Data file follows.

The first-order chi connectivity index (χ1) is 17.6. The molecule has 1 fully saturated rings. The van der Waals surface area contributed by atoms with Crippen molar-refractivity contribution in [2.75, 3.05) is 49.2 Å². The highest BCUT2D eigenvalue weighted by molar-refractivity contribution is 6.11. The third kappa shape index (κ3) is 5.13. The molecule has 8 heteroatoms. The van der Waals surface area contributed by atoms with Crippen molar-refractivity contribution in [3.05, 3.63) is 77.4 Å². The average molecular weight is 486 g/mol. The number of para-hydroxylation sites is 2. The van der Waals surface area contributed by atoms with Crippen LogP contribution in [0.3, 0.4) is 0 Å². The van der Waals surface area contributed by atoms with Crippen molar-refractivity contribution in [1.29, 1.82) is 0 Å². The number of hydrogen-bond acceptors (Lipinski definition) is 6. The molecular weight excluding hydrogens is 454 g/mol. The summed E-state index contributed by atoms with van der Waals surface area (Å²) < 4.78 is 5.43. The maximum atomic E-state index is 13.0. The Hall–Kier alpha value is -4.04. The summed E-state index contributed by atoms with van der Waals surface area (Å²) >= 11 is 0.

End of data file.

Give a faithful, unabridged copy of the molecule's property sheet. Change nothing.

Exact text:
The first-order chi connectivity index (χ1) is 17.6. The molecule has 1 fully saturated rings. The van der Waals surface area contributed by atoms with Crippen molar-refractivity contribution in [2.75, 3.05) is 49.2 Å². The highest BCUT2D eigenvalue weighted by molar-refractivity contribution is 6.11. The third kappa shape index (κ3) is 5.13. The molecule has 8 heteroatoms. The van der Waals surface area contributed by atoms with Crippen molar-refractivity contribution in [3.05, 3.63) is 77.4 Å². The average molecular weight is 486 g/mol. The number of para-hydroxylation sites is 2. The van der Waals surface area contributed by atoms with Crippen LogP contribution in [0.3, 0.4) is 0 Å². The van der Waals surface area contributed by atoms with Crippen molar-refractivity contribution in [1.29, 1.82) is 0 Å². The number of hydrogen-bond acceptors (Lipinski definition) is 6. The molecular weight excluding hydrogens is 454 g/mol. The summed E-state index contributed by atoms with van der Waals surface area (Å²) < 4.78 is 5.43. The maximum atomic E-state index is 13.0. The Hall–Kier alpha value is -4.04. The summed E-state index contributed by atoms with van der Waals surface area (Å²) >= 11 is 0.